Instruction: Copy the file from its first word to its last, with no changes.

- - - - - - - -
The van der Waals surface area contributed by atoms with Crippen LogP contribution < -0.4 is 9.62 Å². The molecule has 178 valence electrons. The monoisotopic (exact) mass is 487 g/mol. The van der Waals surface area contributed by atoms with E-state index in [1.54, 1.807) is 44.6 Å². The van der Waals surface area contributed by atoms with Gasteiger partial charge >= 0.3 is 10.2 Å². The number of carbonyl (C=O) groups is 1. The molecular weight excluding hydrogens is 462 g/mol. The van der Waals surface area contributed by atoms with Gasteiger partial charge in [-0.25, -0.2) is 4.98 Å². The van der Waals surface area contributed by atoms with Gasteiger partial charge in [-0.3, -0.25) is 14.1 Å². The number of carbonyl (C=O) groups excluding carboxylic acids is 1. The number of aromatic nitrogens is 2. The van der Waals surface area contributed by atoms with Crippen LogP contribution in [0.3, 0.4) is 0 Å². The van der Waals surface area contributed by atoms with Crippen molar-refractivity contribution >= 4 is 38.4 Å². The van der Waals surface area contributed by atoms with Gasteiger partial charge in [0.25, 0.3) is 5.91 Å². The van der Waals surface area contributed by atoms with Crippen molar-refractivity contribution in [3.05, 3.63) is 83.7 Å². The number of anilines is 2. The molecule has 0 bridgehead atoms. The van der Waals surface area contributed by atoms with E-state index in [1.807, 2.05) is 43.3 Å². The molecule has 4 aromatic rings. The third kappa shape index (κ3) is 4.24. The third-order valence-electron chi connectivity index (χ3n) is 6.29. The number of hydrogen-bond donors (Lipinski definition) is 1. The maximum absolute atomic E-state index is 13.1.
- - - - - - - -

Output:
The van der Waals surface area contributed by atoms with Crippen LogP contribution < -0.4 is 9.62 Å². The molecule has 178 valence electrons. The monoisotopic (exact) mass is 487 g/mol. The van der Waals surface area contributed by atoms with E-state index in [1.54, 1.807) is 44.6 Å². The van der Waals surface area contributed by atoms with Gasteiger partial charge >= 0.3 is 10.2 Å². The number of carbonyl (C=O) groups is 1. The molecular weight excluding hydrogens is 462 g/mol. The van der Waals surface area contributed by atoms with Gasteiger partial charge in [-0.25, -0.2) is 4.98 Å². The van der Waals surface area contributed by atoms with Gasteiger partial charge in [-0.3, -0.25) is 14.1 Å². The number of carbonyl (C=O) groups excluding carboxylic acids is 1. The number of aromatic nitrogens is 2. The van der Waals surface area contributed by atoms with Crippen LogP contribution in [0.3, 0.4) is 0 Å². The van der Waals surface area contributed by atoms with Crippen molar-refractivity contribution >= 4 is 38.4 Å². The van der Waals surface area contributed by atoms with Gasteiger partial charge in [0.25, 0.3) is 5.91 Å². The van der Waals surface area contributed by atoms with Crippen molar-refractivity contribution in [3.05, 3.63) is 83.7 Å². The number of anilines is 2. The molecule has 0 bridgehead atoms. The van der Waals surface area contributed by atoms with E-state index in [1.807, 2.05) is 43.3 Å². The molecule has 4 aromatic rings. The third kappa shape index (κ3) is 4.24. The third-order valence-electron chi connectivity index (χ3n) is 6.29. The number of hydrogen-bond donors (Lipinski definition) is 1. The maximum absolute atomic E-state index is 13.1.